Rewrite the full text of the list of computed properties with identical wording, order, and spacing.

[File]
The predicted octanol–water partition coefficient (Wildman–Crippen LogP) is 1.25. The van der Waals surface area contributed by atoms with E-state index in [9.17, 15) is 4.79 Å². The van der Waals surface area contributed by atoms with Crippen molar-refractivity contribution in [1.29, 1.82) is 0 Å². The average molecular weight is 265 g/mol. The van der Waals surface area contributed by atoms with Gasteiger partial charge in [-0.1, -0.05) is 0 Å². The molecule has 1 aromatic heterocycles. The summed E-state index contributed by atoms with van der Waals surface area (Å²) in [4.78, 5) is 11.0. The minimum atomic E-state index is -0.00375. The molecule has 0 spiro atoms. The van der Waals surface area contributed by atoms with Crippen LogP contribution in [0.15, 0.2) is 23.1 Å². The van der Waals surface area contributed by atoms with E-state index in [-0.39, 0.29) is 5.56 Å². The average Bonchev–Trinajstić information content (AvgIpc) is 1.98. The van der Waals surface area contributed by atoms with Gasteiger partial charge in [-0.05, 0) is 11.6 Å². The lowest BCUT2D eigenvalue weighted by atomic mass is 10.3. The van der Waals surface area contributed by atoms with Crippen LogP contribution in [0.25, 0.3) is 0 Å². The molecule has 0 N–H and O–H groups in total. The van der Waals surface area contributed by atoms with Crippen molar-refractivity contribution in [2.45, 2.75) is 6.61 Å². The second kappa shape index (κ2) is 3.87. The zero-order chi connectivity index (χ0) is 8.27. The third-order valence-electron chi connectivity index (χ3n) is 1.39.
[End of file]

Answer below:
The predicted octanol–water partition coefficient (Wildman–Crippen LogP) is 1.25. The van der Waals surface area contributed by atoms with E-state index in [9.17, 15) is 4.79 Å². The van der Waals surface area contributed by atoms with Crippen molar-refractivity contribution in [1.29, 1.82) is 0 Å². The average molecular weight is 265 g/mol. The van der Waals surface area contributed by atoms with Gasteiger partial charge in [-0.1, -0.05) is 0 Å². The molecule has 1 aromatic heterocycles. The summed E-state index contributed by atoms with van der Waals surface area (Å²) in [4.78, 5) is 11.0. The minimum atomic E-state index is -0.00375. The molecule has 0 spiro atoms. The van der Waals surface area contributed by atoms with Crippen LogP contribution in [0.15, 0.2) is 23.1 Å². The van der Waals surface area contributed by atoms with E-state index in [-0.39, 0.29) is 5.56 Å². The average Bonchev–Trinajstić information content (AvgIpc) is 1.98. The van der Waals surface area contributed by atoms with Gasteiger partial charge in [-0.05, 0) is 11.6 Å². The lowest BCUT2D eigenvalue weighted by atomic mass is 10.3. The van der Waals surface area contributed by atoms with Crippen LogP contribution in [0.25, 0.3) is 0 Å². The molecule has 0 N–H and O–H groups in total. The van der Waals surface area contributed by atoms with Crippen molar-refractivity contribution in [2.45, 2.75) is 6.61 Å². The second kappa shape index (κ2) is 3.87. The zero-order chi connectivity index (χ0) is 8.27. The third-order valence-electron chi connectivity index (χ3n) is 1.39.